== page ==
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Legendary Civil Rights Activist and Entertainer Harry Belafonte Dies at 96

Manfred Werner-Tsui, via Wikimedia Commons
Harry Belafonte, the iconic performer and civil rights activist, died on Tuesday at his New York home at the age of 96 due to congestive heart failure, according to his publicist Ken Sunshine. Belafonte's wife, Pamela, was reportedly with him at the time of his passing.

Belafonte was one of the first Black performers to achieve mainstream success in the entertainment industry, with chart-toppers such as "Banana Boat Song (Day-O)" that sold millions of records. However, his impact went beyond music. In the 1960s, he emerged as a leading activist and humanitarian, forging a unique bond between Hollywood, Washington and the civil rights movement.

Belafonte's commitment to social justice saw him go beyond participating in protests and benefit concerts. He organized and raised funds for them, working closely with his friend and peer, the Rev. Martin Luther King Jr. His activism continued throughout his life, and he appeared in Spike Lee's 2018 film "BlacKkKlansman," portraying an elder statesman schooling young activists about the country's past.

Belafonte was also a trailblazer in the entertainment industry, winning a Tony Award in 1954 and becoming the first Black performer to receive an Emmy five years later. He co-starred in the all-Black cast of "Carmen Jones" and starred in the banned-in-the-South film "Island in the Sun." Belafonte's album "Calypso" became the first million-selling album by a solo performer, sparking a national fascination with Caribbean rhythms. Though nicknamed "the King of Calypso," he shunned the title.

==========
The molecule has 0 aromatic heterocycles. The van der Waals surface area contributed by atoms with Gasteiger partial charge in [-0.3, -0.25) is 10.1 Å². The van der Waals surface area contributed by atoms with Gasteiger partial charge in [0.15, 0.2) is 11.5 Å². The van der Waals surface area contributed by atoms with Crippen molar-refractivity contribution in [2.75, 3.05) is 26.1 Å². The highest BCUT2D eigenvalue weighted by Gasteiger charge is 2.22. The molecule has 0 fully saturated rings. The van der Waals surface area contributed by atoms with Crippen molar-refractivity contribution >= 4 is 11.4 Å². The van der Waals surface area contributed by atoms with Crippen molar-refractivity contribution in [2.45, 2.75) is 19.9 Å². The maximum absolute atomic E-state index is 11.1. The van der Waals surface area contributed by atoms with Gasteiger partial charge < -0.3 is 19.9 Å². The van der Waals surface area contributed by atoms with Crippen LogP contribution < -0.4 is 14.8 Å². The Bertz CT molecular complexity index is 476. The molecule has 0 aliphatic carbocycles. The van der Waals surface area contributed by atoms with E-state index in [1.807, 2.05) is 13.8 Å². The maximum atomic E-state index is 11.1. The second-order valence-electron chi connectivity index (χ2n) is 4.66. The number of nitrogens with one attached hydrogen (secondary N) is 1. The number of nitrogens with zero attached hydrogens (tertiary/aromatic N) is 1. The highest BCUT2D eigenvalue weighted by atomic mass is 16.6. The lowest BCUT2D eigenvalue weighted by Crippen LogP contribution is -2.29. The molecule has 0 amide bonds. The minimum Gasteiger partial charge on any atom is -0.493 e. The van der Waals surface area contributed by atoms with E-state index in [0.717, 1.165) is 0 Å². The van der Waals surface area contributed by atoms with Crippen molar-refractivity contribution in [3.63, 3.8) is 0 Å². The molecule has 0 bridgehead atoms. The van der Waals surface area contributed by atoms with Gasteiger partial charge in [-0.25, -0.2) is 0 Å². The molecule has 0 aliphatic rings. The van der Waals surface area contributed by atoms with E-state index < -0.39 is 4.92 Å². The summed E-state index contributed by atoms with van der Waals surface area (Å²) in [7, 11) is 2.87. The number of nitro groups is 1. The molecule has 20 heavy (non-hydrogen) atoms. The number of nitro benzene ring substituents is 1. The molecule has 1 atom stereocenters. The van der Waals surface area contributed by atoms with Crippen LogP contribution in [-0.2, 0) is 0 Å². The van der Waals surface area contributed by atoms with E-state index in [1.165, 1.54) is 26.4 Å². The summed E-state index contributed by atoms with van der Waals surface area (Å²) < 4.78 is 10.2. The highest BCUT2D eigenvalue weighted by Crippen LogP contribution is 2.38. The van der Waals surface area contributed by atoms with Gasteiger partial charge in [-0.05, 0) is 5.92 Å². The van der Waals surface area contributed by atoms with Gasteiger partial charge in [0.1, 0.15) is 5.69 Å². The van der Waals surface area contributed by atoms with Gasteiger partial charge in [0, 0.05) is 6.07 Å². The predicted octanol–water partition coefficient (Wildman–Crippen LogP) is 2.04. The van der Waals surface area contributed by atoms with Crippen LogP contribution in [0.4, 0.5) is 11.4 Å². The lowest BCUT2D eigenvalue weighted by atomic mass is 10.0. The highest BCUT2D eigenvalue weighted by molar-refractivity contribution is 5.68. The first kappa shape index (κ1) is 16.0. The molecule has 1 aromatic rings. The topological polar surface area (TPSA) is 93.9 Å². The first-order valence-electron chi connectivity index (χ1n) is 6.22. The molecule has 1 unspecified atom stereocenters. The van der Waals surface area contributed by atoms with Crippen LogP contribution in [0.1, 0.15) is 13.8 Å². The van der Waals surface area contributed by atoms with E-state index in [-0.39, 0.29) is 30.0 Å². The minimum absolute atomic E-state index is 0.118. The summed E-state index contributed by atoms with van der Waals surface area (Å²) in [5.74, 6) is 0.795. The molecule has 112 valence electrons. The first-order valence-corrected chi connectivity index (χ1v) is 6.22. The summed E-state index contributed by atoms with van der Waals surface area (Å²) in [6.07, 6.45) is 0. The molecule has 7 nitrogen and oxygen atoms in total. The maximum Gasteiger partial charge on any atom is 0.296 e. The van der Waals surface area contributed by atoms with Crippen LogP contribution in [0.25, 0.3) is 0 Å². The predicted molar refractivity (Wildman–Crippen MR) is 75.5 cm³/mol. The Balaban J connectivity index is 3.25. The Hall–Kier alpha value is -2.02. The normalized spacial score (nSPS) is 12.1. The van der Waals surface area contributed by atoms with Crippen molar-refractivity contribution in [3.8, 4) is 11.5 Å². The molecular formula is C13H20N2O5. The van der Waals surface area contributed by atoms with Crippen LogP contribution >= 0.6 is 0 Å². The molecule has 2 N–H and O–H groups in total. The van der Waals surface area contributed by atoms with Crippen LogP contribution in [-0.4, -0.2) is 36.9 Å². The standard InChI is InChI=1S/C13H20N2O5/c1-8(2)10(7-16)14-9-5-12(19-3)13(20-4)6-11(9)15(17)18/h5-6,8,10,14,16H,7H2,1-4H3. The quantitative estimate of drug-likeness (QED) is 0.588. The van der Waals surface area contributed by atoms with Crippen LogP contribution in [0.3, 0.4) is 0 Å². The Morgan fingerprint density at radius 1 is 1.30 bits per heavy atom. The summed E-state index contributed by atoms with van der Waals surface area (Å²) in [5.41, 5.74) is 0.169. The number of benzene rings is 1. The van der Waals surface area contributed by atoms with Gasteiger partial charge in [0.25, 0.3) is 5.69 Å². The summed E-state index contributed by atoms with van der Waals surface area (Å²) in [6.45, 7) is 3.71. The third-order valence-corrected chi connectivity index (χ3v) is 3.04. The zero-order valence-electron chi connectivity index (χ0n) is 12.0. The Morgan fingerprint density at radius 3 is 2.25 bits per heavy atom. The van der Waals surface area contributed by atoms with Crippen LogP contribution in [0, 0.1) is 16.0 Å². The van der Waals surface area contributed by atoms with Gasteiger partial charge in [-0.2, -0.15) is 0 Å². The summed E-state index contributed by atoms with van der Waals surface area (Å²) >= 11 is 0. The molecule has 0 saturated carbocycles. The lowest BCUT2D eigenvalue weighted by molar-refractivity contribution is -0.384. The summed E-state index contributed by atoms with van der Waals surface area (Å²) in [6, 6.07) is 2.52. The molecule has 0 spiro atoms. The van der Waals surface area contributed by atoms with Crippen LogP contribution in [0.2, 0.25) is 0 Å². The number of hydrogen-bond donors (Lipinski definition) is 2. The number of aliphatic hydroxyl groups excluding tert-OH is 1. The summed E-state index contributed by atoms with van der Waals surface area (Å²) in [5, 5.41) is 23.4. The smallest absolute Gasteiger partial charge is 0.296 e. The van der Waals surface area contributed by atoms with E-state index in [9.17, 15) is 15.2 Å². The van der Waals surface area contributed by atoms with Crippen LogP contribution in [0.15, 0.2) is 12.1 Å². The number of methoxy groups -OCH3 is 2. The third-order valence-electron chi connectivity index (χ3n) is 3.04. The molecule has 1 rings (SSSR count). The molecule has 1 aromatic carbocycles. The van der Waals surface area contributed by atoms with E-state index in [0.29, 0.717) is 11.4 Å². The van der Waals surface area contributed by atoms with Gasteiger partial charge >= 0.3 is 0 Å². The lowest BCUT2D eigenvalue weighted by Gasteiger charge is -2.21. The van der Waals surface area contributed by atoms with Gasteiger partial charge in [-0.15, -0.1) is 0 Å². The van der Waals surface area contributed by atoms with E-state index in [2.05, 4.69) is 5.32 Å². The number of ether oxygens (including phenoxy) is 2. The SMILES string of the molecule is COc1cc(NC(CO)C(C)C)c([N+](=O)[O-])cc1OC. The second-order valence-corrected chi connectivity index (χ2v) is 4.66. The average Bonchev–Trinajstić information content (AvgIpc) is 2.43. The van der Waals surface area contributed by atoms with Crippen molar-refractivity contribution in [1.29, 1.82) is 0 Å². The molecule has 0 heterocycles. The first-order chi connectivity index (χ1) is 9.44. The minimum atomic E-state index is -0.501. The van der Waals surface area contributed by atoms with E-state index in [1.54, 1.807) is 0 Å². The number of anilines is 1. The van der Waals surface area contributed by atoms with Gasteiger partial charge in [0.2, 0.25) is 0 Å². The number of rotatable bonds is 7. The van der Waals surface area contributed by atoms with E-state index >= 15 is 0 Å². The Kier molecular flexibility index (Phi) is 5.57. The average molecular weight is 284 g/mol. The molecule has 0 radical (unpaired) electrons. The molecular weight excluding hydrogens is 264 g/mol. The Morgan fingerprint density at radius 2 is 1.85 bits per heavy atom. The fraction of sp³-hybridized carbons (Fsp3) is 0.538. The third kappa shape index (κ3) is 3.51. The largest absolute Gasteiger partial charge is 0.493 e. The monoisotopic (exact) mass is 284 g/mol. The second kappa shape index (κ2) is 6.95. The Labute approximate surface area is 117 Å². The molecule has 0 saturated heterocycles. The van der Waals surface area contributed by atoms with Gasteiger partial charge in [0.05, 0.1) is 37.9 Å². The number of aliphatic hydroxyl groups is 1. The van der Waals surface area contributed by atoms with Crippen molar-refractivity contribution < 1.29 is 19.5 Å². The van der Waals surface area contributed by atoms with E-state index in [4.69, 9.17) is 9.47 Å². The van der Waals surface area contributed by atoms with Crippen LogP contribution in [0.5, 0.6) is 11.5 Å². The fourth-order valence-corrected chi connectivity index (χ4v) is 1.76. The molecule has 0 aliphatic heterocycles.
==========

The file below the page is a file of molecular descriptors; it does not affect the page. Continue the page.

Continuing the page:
Belafonte was a force in politics as well. John F. Kennedy sought his support during the 1960 presidential campaign, and Belafonte later became an advocate for Kennedy's civil rights agenda. He challenged segregationists, liberals, and even President Barack Obama, who he famously recollected had asked him and fellow activist Cornel West to "cut him some slack" during the first Black president's first term. Belafonte replied, “What makes you think we haven’t?”

Beyond the entertainment industry and politics, Belafonte set high standards for younger Black celebrities, mentoring Usher, Common, Danny Glover, and many others. He also scolded Jay Z and Beyonce for failing to meet their "social responsibilities."

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